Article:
His exposure was ‘significant’, said the judge, and although his company operated an overalls washing scheme, Mr Carey had not used it.

‘While the description of being “covered” in dust might be an exaggeration, I am satisfied that there was dust in the factory, and that during the period 1976 to 1979 that included asbestos fibres which would be picked up onto clothes, hair and skin, and transferred home,’ said the judge.

‘There would then be further contact of the dust and fibres through the laundering of clothes and normal personal contact. I am satisfied that, on this preliminary issue, liability has been made out.’

With the issue of liability established, the court can now go on to assess compensation at a future hearing.

Mr and Mrs Carey had just celebrated 40 years of marriage when she died.

Mr Carey earlier explained that her diagnosis had come ‘completely out of the blue’.

‘We were together since our teens,’ he said. ‘She was my world, she meant everything to me. She was a lovely lady, very bubbly.

‘We have four grandchildren and she was so much looking forward to seeing them grow up. She had everything to go on for.’ 

Workers at the Vauxhall factory in Dunstable, as seen in a 1967 publicity brochure released by the company 

Asbestos: The hidden killer that was used in thousands of buildings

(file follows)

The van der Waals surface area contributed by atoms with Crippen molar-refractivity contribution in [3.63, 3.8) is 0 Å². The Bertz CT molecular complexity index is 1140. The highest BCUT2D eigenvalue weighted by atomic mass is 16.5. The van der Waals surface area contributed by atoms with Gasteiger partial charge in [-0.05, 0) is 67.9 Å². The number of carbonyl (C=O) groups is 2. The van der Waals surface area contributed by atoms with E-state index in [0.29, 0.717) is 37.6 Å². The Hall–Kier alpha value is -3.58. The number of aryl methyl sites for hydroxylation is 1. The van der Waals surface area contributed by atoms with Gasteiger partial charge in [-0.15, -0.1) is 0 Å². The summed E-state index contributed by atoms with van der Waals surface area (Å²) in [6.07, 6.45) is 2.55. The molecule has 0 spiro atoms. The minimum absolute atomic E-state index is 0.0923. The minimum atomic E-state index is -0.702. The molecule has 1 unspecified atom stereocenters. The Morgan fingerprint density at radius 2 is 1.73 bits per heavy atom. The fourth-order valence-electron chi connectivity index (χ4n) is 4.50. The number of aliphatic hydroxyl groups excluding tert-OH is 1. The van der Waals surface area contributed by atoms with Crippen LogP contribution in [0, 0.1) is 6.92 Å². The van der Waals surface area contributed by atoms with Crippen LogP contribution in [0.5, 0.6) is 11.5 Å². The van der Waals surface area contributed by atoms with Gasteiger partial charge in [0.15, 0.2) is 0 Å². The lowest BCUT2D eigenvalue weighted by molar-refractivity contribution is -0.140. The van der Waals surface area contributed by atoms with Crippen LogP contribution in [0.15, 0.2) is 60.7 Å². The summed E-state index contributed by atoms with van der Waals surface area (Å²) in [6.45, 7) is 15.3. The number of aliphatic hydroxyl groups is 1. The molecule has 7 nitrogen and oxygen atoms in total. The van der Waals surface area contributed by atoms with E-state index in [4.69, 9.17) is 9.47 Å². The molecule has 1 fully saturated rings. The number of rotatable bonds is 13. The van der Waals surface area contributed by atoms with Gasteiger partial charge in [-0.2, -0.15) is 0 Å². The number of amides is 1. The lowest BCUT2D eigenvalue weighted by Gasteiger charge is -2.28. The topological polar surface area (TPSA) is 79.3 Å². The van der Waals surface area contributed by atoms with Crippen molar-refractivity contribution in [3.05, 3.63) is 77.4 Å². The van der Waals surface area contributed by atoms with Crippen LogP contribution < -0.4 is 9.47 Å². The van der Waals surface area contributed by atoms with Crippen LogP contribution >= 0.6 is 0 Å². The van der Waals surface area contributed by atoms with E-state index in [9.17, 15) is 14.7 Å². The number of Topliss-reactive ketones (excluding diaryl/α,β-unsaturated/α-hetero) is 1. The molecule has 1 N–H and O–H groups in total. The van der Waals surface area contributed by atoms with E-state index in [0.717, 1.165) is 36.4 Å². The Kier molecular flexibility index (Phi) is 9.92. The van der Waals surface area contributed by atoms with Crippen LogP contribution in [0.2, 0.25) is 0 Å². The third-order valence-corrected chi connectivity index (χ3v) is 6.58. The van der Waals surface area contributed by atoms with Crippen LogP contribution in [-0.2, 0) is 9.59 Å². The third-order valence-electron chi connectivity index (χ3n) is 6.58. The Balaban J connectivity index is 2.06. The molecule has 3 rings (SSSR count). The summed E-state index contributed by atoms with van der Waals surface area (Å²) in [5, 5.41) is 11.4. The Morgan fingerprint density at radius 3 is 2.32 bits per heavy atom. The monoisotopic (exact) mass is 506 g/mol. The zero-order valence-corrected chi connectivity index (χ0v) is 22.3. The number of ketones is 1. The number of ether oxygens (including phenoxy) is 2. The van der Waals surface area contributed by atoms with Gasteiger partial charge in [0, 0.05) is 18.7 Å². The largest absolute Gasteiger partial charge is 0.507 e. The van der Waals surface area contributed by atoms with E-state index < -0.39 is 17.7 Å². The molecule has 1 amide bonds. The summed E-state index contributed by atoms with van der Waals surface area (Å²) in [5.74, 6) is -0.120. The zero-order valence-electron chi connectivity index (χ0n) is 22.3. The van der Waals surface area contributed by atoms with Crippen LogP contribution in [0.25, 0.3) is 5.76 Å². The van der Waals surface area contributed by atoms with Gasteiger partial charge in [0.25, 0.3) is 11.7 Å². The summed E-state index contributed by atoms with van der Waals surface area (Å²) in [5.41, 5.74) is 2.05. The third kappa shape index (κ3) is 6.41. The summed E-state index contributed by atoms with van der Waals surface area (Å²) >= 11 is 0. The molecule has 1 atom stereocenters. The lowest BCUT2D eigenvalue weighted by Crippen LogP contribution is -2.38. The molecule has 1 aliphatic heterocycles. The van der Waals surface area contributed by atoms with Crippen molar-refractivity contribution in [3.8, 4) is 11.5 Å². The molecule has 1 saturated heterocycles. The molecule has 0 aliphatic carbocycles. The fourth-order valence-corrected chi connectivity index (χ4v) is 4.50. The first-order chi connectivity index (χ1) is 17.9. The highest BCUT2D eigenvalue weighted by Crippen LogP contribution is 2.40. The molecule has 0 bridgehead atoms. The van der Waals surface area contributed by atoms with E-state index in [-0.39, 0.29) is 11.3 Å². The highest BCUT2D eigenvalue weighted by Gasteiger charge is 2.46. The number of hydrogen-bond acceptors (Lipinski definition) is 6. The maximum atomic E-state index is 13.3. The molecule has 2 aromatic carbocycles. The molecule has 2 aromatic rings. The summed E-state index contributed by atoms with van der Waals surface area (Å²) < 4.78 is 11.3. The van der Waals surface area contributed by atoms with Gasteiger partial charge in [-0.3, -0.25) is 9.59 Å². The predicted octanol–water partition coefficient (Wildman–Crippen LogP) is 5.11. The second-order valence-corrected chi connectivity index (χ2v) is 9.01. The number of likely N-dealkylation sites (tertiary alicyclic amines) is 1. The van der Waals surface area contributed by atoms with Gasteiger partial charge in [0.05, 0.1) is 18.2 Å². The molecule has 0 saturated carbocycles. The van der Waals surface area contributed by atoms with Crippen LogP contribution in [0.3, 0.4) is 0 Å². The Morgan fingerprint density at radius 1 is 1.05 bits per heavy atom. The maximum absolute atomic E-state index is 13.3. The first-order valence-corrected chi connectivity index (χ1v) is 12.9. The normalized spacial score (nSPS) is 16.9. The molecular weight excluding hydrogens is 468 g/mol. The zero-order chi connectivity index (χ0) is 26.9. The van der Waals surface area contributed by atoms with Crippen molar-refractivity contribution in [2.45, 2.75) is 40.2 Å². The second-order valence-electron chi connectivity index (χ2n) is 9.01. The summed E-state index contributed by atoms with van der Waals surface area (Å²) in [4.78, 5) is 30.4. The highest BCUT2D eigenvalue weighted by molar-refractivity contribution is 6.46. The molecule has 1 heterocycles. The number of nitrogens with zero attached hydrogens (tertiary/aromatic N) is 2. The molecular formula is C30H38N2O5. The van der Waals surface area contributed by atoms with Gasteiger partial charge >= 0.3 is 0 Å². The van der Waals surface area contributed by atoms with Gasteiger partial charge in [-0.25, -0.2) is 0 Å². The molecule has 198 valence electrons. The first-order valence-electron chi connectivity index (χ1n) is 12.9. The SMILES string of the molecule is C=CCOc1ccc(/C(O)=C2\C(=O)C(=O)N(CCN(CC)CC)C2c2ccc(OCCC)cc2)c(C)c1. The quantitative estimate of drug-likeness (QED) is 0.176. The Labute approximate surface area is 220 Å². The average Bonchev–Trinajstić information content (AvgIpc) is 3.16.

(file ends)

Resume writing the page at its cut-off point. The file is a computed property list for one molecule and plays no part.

A sheet of asbestos fibres, which were commonly used to insulate buildings until the 1980s when the health risks they posed became clear

Asbestos is a heat-resistant mineral that was popular in building and construction until the 1980s until the dangers it posed became clear.

As the material was cheap and resistant to fire, it was regularly used as insulation for buildings and electrical hotplate wiring.

The first reports about the cancer-causing properties of asbestos first emerged in Germany in the late 1930s. 

However, it was not until the 1960s that serious diseases like like mesothelioma were firmly established as being caused by asbestos exposure.

The danger of asbestos comes from microscopic fibres which can tear off the material and fester in the body to cause cancer.

Breathing in small amounts of the fibres does not cause any problems, but it is with larger quantities when health conditions occur.

It is now banned in the UK, but it is allowed to remain in some buildings where it is in good condition and undisturbed.

Source: Read Full Article